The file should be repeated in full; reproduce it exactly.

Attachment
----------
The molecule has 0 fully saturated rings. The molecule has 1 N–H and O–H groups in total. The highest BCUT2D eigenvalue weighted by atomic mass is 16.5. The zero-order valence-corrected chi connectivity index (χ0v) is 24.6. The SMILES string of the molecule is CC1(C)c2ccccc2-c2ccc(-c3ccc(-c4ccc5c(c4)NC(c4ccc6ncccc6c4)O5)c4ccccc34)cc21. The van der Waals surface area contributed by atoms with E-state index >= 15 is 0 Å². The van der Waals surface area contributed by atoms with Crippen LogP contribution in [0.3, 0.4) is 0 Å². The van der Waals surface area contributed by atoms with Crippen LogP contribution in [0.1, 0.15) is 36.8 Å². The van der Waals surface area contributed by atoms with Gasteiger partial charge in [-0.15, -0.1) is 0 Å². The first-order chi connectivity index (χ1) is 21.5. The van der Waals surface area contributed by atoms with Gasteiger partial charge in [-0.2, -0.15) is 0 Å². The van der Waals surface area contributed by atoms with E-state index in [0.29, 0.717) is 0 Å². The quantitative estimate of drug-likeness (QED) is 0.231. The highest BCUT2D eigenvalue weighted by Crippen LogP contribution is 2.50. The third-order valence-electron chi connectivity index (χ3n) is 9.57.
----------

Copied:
The molecule has 0 fully saturated rings. The molecule has 1 N–H and O–H groups in total. The highest BCUT2D eigenvalue weighted by atomic mass is 16.5. The zero-order valence-corrected chi connectivity index (χ0v) is 24.6. The SMILES string of the molecule is CC1(C)c2ccccc2-c2ccc(-c3ccc(-c4ccc5c(c4)NC(c4ccc6ncccc6c4)O5)c4ccccc34)cc21. The van der Waals surface area contributed by atoms with E-state index >= 15 is 0 Å². The van der Waals surface area contributed by atoms with Crippen LogP contribution in [0.3, 0.4) is 0 Å². The van der Waals surface area contributed by atoms with Crippen LogP contribution in [0.1, 0.15) is 36.8 Å². The van der Waals surface area contributed by atoms with Gasteiger partial charge in [-0.15, -0.1) is 0 Å². The first-order chi connectivity index (χ1) is 21.5. The van der Waals surface area contributed by atoms with Gasteiger partial charge in [-0.2, -0.15) is 0 Å². The van der Waals surface area contributed by atoms with E-state index in [0.29, 0.717) is 0 Å². The quantitative estimate of drug-likeness (QED) is 0.231. The highest BCUT2D eigenvalue weighted by Crippen LogP contribution is 2.50. The third-order valence-electron chi connectivity index (χ3n) is 9.57.